Until recently some might say despite financial constraints Ethiopia has managed to keep its COVID-19 cases to a minimum. The response to the pandemic was somewhat swift and many measures were taken to avoid an outbreak. The country bolstered preparedness to contain a potential outbreak of the disease by tightening up surveillance, diagnosis, infection prevention and control and public health education to swiftly detect cases and limit widespread infections.Though encouraging – at least compared to other global effects of the epidemic – Ethiopia has recorded a rather lower number of infections since the outbreak was announced. Currently, the percentage of infection is 0.00316 which is a very small portion of the total population. But this is probably not an accurate representation of the infection as Ethiopia also has the lowest rates of testing with only 0.167 percent of the population tested for the coronavirus. Yet, one may conclude that the spread of the epidemic has not gotten out of hand as only 1.89 percent of those tested have been identified as positive cases.On the afternoon of June 16 – 93 days after the first confirmed case – the number of total cases has reached 3,630. The virus has claimed the lives of sixty-one Ethiopians while around 738 patients have fully recovered from the coronavirus. As we approach day 100, a qualitative analysis of the measures taken to combat the pandemic by the relevant authorities is an important and timely endeavour. Efforts by the Ministry of HealthThe Communications Head of the National COVID Response Task Force, Dr. Tigistu Adamu (MD) has told Addis Zeybe that any evaluation on the response to a certain pandemic must be done in comparison with the preparedness and response indicators of the WHO. He stated that in relation to these preparedness criterions have been met by the Ministry of Health before and after the reporting of the first case on March 13, 2020. The preparatory steps taken to set up a task force and an organization of a team of medical practitioners at the Ethiopian Public Health Institute in Pastor Hospital were mentioned by the Doctor and the importance of such steps were emphasized.Discussing the response of the government since the confirmation of the first case, Dr. Tigistu said that the government implemented major epidemic control measures starting with the regulation of movement to and from the country by implementing mandatory quarantine measures. Community engagement, mandatory quarantine, investigation and testing of potential cases, raising public awareness in collaboration with different media outlets, and other measures were identified as success stories in the Ethiopian response to COVID19 by him. Dr. Tigistu Adamu said that there is a lack of consistency in the level of awareness within the public as one of the key challenges in the efforts to contain the epidemic. He noted that the public has become less cautious as the number of cases increase in the country. Inconsistency in communication and inter-agency coordination was also identified as an important area of concern in the response to the virus thus far. Message management in the process of communicating with persons suspected of contact with a confirmed patient was another issue raised by the doctor.Looking forward, the Doctor recommended that testing capability is one of the key areas in order to better respond to the pandemic in the future. He noted that it is important to observe the necessary hygiene measures such as wearing masks, social distancing and constant use of sanitary materials. The situation surrounding health care workers was also identified by the doctor as a key area of focus. According to Dr. Tigistu the lack of personal protection equipment has led to the number of infected persons doubling after June. He emphasized that in addition to making equipment available, there is also a need to train health workers on the proper use of such materials. Innovative approaches such as the distinction of COVID19 centers as priority areas were suggested as well. The Ethiopian Airlines and the spread of the virusSince the outbreak of the coronavirus pandemic at the beginning of the year, experts have repeatedly noted the economic implications of the virus will be as devastating as the human cost of the virus. Some go to the extent of suggesting that the economic implications will be higher than the human cost of the virus, especially in third world countries. One of the industries that are yet to see the worse implications of the pandemic is the Aviation industry. The Ethiopian Airlines – arguably one of the biggest airlines in Africa – is not immune from this. ET has reported billions of dollars in losses due to the decline in flights and the suspension of flights to certain destinations.However, the Airline has also been criticized for playing a big part in the spread of the virus – particularly in relation to flights to China during the height of the epidemic in the country. The Airline has held its ground and continued operation during the pandemic. Cargo flights have continued to different parts of the world as earning ET recognitions for its contribution to the global war against the pandemic. The establishment represents one of the most successful government entities in the FDRE structure, enjoying peculiar autonomy due to the huge economic and geopolitical role it plays in Ethiopia. This is reflected in the recent comments by Prime Minister Abiy Ahmed claiming that the airline has played a critical role in mitigating the economic toll the virus could have potentially had in the country.As the pandemic strengthens its grip on Ethiopia, however, critics have suggested that the refusal by Ethiopian Airlines to cease flights in the earlier stages of the pandemic has contributed to the spread of the virus. The unique decision by the Airline to continue operation was questioned by many in and out of the country as a potential door opened for the pandemic and even huge risk for the brand of the prestigious airline. The Airlines unrelenting position on the matter even squared it off against its Workers Union over the safety of workers.Despite increased criticism, however, ET did not cease flights until the state of emergency was enacted, roughly a month after the pandemic was reported in Ethiopia. As of March 30, the airline suspended all flights to around 80 destinations in an effort to reduce the spread of the virus.While these decisions by the Ethiopian Airlines and the government’s reluctance to force the hands of the institution to cease flights amid the pandemic have contributed to the spread of the virus, quantifying the effects is quite challenging due to the nature of the virus. However, it is clear that from the recent spike in cases, that a decision to cease flights – specially to China and other hubs of the virus – must have contributed to the increased rate the virus is currently spreading in.The State of Emergency: Legality, effectiveness and other concernsAmong the measures introduced by the FDRE government, one of the most important was the introduction of the state of emergency which was issued in accordance with Articles 77 (10) and 93 of the constitution. The state of emergency was declared on April 8 and has since been in application. The proclamation named the State of Emergency Proclamation Enacted to Counter and Control the Spread of COVID-19 and Mitigate Its Impact Proclamation No. 3/2020 and the implementing directives enacted in line with it contain several precautionary measures in accordance with the recommendations of the WHO.Within the legislation that declared the state of emergency, there are several rights legitimately limited in order to guarantee the successful containment of the coronavirus. These limitations include the prohibition of meetings in religious, governmental and other settings, the mandatory requirement on every citizen to wear masks, reduction of public transportation to 50% of the capacity of the vehicle, border restrictions, suspension of visitation rights for inmates and the suspension of education as well as entertainment institutions.In line with the legal actions taken by the government to help combat the epidemic, the recognition for the need to enact legislation that would decrease the rate of the spread of the virus within the community must be commended. However, the application of the legislation is another issue that requires attention. From loose enforcement of the legislations by authorities to the strong allegations of human rights violations by major international human rights organizations against law enforcement officials, the application of the terms of the state of emergency has had many critics. Recently, the Human Rights Watch expressed its concern over the use of the state of emergency to curb freedom of speech by citing the cases of journalist Yayesew Shimelis and lawyer Elizabeth Kebede. The newly structured Ethiopian Human Rights Commission has also announced its intentions to carry out an extensive evaluation of the human rights conditions during the application of the state of emergency.Key human rights concerns include vague definitions of crimes, a wholesome stipulation of harsh punishments for a wide range of crimes, privacy issues, provisions against the freedom of speech and suspension of the criminal procedure code. In this regard, it must be understood that mentioning the coronavirus and the proclamation as the only reason for such human rights concerns is not fair as the violation of human rights principles is the consistent feature of the country’s history even before the pandemic and the proclamation. However, it must also be noted that there needs to be due attention given to the matter as it threatens the ongoing national transitional process under the new administration.Elections Postponed amid the coronavirus crisisWhile the jury is still out on the constitutionality of the decision, the Ethiopian authorities currently in office have postponed the elections until the foreseeable future. The decision was met with suspicion and countless criticisms from the opposition, certain media outlets and other stakeholders with allegations against the ruling party using the epidemic as a justification to stay in power. However, despite such criticisms the government took steps to pass this decision in the past month. One of the most anticipated political events since the introduction of the new administration, the decision to postpone the election can be described as one of the serious effects of the pandemic in the Ethiopian context. The elections were scheduled to take place in August this year.The main issue perse in the constitutional impasse the country finds itself in is the fact that according to the constitution the term of both the national and federal government ends on October 6 2020 at which point the newly elected government would take power. However, due to the coronavirus epidemic, the election board suggested that it would be difficult to hold the elections at the proposed time and recommended the election be postponed. After deliberations by the National Constitutional Inquiry Board, the lower chamber of the house - which is tasked with the duty of interpreting the constitution where there is a lack of clarity - approved the decision to postpone the dates of the poll. The opposition parties have alleged an opportunistic approach by Dr. Abiy to extend his term and questioned the legality of the decision making process. At the same time, the Northern part of the country is riddled with another constitutional crisis as the ruling party of the Tigray region is adamant on holding the elections in August despite the decisions of the Federal government. The Role of Humanitarian AgenciesAnother important feature of the battle to contain the virus is the flexibility that has been showcased by different local and international NGOs. The International Committee for the Red Cross (ICRC) has contributed to the fight against the virus by shifting its initial budget and committing 2.7 Million Birr – initially intended to fund the operational activities of the Ethiopian Red Cross Society (ERCS). The ICRC has also in collaboration with the ERCS has distributed personal protection equipment such as soaps, hand washing stations and other important preventive materials to over 31 detention centers across Ethiopia.The Humanitarian Group of INGOs in Ethiopia (HINGO) has also reported that it has redirected activities worth $70 Million after efforts of collective reprogramming by the cluster. The UN has also adopted similar measures redirecting nearly $80 Million towards the support of the efforts of the National authorities to combat the coronavirus epidemic. These efforts are commendable as the contribution of non-governmental organizations is of paramount importance considering the resources and expertise they possess.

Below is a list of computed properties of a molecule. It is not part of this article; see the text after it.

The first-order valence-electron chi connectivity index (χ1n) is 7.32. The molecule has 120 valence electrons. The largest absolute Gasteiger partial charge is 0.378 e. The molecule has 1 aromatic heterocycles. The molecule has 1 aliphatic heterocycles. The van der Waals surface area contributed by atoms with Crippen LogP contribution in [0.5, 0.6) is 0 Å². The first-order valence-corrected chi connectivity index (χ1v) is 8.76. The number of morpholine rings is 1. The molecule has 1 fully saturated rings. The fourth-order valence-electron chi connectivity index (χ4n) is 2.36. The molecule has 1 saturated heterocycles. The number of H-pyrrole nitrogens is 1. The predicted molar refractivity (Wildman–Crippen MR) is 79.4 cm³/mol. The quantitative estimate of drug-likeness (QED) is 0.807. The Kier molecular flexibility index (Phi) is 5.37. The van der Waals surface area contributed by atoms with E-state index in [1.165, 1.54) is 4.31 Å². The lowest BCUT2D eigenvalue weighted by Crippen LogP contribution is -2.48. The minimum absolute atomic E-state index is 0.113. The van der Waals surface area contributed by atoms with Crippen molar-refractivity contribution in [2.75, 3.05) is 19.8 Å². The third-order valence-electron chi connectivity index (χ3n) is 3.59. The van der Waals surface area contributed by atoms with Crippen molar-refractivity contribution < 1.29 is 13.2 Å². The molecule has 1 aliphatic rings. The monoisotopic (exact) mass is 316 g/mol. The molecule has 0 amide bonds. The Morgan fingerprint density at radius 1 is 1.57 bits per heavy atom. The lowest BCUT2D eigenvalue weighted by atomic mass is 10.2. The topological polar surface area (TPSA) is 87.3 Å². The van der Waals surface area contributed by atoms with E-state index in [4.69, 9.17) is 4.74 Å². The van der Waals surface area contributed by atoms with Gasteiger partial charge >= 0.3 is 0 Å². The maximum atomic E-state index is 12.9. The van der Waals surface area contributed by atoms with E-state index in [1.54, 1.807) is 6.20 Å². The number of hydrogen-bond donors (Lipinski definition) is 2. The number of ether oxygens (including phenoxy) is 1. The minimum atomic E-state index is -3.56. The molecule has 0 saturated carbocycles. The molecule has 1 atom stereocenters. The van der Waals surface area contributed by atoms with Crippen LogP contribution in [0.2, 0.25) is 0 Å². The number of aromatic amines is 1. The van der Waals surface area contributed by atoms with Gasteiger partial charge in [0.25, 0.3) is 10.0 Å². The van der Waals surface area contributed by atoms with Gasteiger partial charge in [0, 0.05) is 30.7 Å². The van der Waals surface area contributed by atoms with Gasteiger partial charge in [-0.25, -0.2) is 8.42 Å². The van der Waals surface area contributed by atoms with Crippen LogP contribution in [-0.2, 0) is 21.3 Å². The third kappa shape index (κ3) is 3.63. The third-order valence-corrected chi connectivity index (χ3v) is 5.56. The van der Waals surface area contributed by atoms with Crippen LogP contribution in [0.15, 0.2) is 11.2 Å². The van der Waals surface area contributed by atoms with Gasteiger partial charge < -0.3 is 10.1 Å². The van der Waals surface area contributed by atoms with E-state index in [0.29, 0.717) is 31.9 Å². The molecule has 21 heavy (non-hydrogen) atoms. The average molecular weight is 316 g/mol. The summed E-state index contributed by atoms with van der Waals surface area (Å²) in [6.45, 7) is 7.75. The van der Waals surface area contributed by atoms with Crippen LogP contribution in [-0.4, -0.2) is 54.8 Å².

A PIECE BYBruck Negash
Bruck Negash is a human rights researcher currently working at Addis Zeybe as a Research Editor.